Pauline Nevins February 17, 2021 - Auburn Journal
Why is your sister brown?” a neighbor boy asked. “She fell in a bucket of paint,” was my kid brother’s innocent reply.
The question was understandable. I was the sister, the only dark-skinned child among seven other kids in our family, who lived in a country town in England’s East Midlands, where cloud cover prevented even a hint of a tan.
For a time, people of color were a rarity in the British Isles in other than the major port cities. That changed in 1948 when the Empire Windrush, loaded with smiling dark-skinned men, sailed into London’s Tilbury Dock. Invited by the British Government, they filled a chronic labor shortage following devastating losses of young men in World War II. People knew so little about Britain’s racial history that this large influx from the Caribbean was generally credited with the largest growth of a post-war Black British population.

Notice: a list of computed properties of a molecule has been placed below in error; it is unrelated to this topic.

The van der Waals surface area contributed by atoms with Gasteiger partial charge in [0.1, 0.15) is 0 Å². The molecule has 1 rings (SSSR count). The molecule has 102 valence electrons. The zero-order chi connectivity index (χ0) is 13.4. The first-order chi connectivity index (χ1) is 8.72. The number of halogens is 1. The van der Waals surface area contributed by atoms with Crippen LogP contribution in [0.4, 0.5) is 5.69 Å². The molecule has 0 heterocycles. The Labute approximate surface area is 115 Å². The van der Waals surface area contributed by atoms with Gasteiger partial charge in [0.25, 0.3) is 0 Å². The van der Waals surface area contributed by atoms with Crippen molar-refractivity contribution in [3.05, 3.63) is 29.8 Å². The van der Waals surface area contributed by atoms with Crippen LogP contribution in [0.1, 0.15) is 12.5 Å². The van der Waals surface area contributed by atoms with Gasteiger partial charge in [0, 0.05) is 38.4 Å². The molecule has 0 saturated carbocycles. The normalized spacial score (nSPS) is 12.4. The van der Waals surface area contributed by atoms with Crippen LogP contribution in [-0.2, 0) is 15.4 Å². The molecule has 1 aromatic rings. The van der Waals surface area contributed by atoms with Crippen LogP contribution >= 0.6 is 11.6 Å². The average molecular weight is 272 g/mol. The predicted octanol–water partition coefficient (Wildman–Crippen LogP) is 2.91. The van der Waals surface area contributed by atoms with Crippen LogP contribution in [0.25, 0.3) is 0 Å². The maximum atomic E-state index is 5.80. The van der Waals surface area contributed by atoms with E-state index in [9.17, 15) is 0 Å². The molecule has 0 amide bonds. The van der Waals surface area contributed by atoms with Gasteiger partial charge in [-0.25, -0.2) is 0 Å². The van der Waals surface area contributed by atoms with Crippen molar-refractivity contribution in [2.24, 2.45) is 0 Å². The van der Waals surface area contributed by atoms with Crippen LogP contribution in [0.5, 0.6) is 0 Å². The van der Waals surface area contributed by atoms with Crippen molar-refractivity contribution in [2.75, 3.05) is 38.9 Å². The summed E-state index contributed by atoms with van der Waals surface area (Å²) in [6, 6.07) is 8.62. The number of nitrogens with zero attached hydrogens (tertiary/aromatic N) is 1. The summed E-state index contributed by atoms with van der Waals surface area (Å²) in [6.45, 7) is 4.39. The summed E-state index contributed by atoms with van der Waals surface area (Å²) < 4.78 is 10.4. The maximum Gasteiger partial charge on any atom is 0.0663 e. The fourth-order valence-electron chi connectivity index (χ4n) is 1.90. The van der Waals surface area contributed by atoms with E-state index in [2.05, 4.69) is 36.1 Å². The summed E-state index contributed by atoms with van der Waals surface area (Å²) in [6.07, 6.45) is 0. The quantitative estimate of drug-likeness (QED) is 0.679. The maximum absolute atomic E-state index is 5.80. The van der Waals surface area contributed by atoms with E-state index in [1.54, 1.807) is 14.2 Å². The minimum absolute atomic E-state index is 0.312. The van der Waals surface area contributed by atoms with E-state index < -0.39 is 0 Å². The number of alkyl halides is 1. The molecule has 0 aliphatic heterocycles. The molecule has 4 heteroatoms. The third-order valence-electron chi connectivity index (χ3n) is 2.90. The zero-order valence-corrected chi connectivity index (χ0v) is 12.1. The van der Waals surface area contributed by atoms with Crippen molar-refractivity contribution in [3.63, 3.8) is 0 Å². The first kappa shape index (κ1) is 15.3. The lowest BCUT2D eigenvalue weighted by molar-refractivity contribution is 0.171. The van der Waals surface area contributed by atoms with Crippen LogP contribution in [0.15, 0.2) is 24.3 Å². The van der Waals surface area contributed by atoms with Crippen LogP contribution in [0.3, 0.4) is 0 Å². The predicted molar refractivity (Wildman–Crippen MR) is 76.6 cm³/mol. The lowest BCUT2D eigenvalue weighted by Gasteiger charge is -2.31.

To fill the void of the country’s racial history, British academics Dr. Chamion Caballero, who’s mixed race, and Peter J. Aspinall undertook a research project on people of color in 20th-century Britain. Their research became the foundation for the critically acclaimed BBC2 series in 2011: “Mixed Britannia.”
This series inspired Dr. Lucy Bland, Professor of Social and Cultural History at Anglia Ruskin University in Cambridge, England, to delve into the history of children born during and after World War II, whose fathers were Black American GIs and whose mothers were white British women who offered the soldiers a bit more than tea and crumpets. Professor Bland exposed a little-known and often-painful part of Britain’s past.